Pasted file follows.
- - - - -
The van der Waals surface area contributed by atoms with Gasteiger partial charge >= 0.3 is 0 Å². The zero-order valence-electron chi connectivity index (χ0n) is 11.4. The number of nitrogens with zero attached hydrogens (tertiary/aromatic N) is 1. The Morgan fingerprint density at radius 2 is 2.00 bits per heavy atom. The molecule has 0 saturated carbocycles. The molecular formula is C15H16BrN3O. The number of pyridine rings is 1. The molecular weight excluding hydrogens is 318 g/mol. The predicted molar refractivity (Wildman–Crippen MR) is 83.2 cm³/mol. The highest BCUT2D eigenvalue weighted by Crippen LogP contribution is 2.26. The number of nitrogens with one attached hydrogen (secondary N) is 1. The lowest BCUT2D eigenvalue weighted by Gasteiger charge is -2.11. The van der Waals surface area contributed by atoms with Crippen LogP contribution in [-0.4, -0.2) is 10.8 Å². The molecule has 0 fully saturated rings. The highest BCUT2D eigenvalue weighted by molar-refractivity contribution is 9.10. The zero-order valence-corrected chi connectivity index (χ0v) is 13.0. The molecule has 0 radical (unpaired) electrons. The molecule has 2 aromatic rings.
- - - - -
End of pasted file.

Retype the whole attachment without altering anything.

The van der Waals surface area contributed by atoms with Gasteiger partial charge >= 0.3 is 0 Å². The zero-order valence-electron chi connectivity index (χ0n) is 11.4. The number of nitrogens with zero attached hydrogens (tertiary/aromatic N) is 1. The Morgan fingerprint density at radius 2 is 2.00 bits per heavy atom. The molecule has 0 saturated carbocycles. The molecular formula is C15H16BrN3O. The number of pyridine rings is 1. The molecular weight excluding hydrogens is 318 g/mol. The predicted molar refractivity (Wildman–Crippen MR) is 83.2 cm³/mol. The highest BCUT2D eigenvalue weighted by Crippen LogP contribution is 2.26. The number of nitrogens with one attached hydrogen (secondary N) is 1. The lowest BCUT2D eigenvalue weighted by Gasteiger charge is -2.11. The van der Waals surface area contributed by atoms with Crippen LogP contribution in [-0.4, -0.2) is 10.8 Å². The molecule has 0 fully saturated rings. The highest BCUT2D eigenvalue weighted by molar-refractivity contribution is 9.10. The zero-order valence-corrected chi connectivity index (χ0v) is 13.0. The molecule has 0 radical (unpaired) electrons. The molecule has 2 aromatic rings.